Until recently, when it came to finding Mexican food in the Elm City, if you didn’t want to spring for Roomba you were left with the likes of Bulldog Burrito, El Amigo’s and Viva’s (and then, only if you could fight your way through the frat boys, all vying for the attention of one overworked waitress). The opening of La Casita — a new restaurant on Temple Street near the Criterion — offers a more civilized dining experience, even if not significantly improved fare.

The restaurant is decorated with semi-upscale faux Mexican kitsch: sombreros and a framed Corona Extra poster flank the bar, but a more subdued decor prevails in the dining areas. While the neon beer logos in the windows don’t exactly scream class, it’s at least a place where you could take your parents (although maybe not the place for those rare outings with your suitemate’s rich uncle).

When we walked in the door, the cheerful waitress seemed a bit stunned at the presence of customers (though, granted, it was early on a Tuesday evening, when the only New Haven eateries already filling up their tables accept the Yale meal plan).

While enthusiastic and attentive, our waitress was distinctly “new” — I received the quesadilla version of the burrito I ordered, and we had to clarify three times whether we wanted salt or sugar with our margaritas. Also, though the restaurant only had eight other patrons, it took roughly an hour to move past appetizers and entrees. If the learning curve doesn’t pick up faster than the number of customers, La Casita may rapidly become one of those places no one goes to because it’s too crowded.

We began our meal with margaritas ($5): on the rocks, frozen, or flavored and half-priced on Tuesdays, with your choice of sugar or salt on the rim. The nightly drink specials are arguably La Casita’s best asset, though you might have trouble rationalizing margaritas on a Tuesday night (or you might just have trouble surviving section after downing one). The drinks pack a sufficient punch, and don’t scream “watered down” or “lighter fluid” the way many Elm City mixed drinks do.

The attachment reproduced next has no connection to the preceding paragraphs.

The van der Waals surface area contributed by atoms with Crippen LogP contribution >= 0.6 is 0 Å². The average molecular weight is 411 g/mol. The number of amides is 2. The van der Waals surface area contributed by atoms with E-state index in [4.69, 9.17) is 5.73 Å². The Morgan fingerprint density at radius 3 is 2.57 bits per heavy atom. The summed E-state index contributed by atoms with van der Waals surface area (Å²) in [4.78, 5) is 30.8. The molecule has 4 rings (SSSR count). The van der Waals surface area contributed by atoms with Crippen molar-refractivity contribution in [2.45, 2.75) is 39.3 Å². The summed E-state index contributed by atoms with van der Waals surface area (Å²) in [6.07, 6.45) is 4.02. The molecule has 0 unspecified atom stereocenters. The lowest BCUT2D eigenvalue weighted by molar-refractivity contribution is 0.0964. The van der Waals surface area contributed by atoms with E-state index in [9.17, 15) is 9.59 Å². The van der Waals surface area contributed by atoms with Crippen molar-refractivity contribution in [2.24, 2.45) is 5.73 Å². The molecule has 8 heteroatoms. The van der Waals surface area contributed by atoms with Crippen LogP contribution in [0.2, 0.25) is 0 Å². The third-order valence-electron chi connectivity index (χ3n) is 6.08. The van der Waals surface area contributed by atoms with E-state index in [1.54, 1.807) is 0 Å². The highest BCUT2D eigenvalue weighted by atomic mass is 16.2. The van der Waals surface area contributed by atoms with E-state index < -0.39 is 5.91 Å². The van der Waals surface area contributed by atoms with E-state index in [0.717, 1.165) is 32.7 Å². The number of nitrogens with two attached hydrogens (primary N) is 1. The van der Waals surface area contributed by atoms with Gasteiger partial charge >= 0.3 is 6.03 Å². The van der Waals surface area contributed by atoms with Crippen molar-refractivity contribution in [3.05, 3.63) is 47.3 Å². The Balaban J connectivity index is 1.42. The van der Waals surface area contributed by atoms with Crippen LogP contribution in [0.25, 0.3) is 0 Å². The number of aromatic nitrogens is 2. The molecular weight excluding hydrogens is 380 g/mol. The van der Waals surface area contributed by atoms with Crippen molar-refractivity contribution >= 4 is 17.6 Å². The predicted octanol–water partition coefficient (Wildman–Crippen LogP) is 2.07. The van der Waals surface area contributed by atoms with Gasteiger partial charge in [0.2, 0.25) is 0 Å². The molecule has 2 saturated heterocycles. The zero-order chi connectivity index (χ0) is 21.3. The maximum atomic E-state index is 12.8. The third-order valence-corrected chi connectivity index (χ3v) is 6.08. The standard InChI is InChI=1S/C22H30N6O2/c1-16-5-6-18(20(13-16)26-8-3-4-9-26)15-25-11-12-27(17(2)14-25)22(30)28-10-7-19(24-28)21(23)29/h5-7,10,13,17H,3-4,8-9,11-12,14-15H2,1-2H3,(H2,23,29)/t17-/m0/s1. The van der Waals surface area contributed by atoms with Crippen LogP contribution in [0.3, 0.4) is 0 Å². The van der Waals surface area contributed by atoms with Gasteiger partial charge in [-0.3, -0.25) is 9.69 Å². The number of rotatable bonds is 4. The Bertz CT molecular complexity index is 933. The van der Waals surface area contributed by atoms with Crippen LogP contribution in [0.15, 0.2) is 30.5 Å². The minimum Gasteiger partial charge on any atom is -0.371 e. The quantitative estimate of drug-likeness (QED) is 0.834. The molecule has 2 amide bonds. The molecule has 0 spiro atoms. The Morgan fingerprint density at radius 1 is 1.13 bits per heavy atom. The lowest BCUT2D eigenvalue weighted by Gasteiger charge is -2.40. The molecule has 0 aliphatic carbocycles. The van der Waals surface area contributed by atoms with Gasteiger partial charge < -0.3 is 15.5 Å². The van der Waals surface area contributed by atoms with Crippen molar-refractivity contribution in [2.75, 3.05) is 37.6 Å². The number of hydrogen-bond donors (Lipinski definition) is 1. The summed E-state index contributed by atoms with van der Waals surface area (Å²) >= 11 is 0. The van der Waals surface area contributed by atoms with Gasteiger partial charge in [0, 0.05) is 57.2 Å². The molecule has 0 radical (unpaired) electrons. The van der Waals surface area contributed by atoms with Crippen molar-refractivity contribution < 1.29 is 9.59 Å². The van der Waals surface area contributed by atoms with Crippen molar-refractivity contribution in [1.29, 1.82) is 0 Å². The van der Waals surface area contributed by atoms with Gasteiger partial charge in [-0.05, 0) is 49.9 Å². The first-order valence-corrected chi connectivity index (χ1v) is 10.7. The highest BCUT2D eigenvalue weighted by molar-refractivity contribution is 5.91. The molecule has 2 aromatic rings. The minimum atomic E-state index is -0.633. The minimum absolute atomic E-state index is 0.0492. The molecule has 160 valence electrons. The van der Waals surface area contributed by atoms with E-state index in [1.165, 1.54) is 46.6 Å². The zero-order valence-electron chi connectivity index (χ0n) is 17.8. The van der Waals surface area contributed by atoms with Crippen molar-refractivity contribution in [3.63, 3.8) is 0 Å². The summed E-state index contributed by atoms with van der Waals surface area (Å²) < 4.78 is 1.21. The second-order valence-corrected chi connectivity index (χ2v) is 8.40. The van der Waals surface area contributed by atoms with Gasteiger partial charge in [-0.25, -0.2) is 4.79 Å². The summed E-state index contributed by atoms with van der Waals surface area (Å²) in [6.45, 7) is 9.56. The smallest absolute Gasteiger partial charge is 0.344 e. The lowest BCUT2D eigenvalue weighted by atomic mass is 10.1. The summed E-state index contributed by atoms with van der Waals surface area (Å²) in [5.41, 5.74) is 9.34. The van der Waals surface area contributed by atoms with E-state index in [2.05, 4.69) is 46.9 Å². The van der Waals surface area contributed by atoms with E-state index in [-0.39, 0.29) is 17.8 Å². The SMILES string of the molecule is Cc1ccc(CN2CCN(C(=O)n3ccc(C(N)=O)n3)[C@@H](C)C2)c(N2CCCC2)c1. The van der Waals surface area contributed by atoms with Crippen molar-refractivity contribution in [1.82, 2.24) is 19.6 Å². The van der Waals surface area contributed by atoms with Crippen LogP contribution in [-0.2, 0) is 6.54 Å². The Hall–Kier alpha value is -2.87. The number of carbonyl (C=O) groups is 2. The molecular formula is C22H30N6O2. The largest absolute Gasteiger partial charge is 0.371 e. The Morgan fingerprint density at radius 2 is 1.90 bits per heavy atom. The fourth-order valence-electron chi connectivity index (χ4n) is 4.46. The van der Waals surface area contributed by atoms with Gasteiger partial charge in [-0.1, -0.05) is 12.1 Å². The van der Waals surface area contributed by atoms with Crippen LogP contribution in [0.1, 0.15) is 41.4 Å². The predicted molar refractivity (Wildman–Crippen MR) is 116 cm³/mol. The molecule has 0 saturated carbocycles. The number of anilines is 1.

With our drinks came a basket of tortilla chips with salsa, which tasted vaguely like marinara sauce with two or three unmanageably large hunks of tomato plopped in it. We supplemented the free chips with an order of Fiesta Beef Nachos ($8.95) which were, if nothing else, totally familiar: a mound of tortilla chips topped with cheddar jack cheese and too much sour cream and jalapeno peppers. The guacamole was mostly diced onions, and the beef was marinated and cooked past the point of recognizability — while it was tender, it was pretty un-meat-like.

Unfortunately, this trend continued. Many of the dishes we ordered approximated what the menu had described, but were either too spicy, too bland, or simply trying too hard to be quite successful. The Barbecue Pork Quesadillas ($8.95) were supposed to contain mango salsa and goat cheese, but the cheese was sparsely distributed and the salsa was, for all intents and purposes, nonexistent.

Likewise, while the House Special Aztlan Quesadillas ($11.95) contained artichoke, baby spinach, cream sauce and scallops, each piece was overwhelmed by large shrimps which made the floppy tortillas difficult to eat with any sense of propriety.

The Beef Enchiladas Rojas ($11.95) were generally unexceptional, though the meat suffered from the same marinade as that in the nachos, and at times tasted as much like a grape popsicle as actual beef.

All of the entrees arrived on a bed of shredded iceberg lettuce, with either guacamole or sour cream, and what was probably meant to be pico de gallo, though the tiny hunks of tomato got lost in the big pile of lettuce. The loss was a shame, as these tomatoes seemed to be the only fresh vegetable to grace our table that evening.

If it were a little less expensive, La Casita might be a gem on Temple, but the prices anchor it pretty squarely among the hoards of ethnic restaurants that already monopolize New Haven cuisine.

Overall, the restaurant offers a familiar brand of unexceptional Mexican food, one that satisfies a craving without changing your life. But in New Haven, where Mexican tends towards the overcrowded and low-brow bar scene, at least you could take a date to La Casita without leaving her stuck to the floor.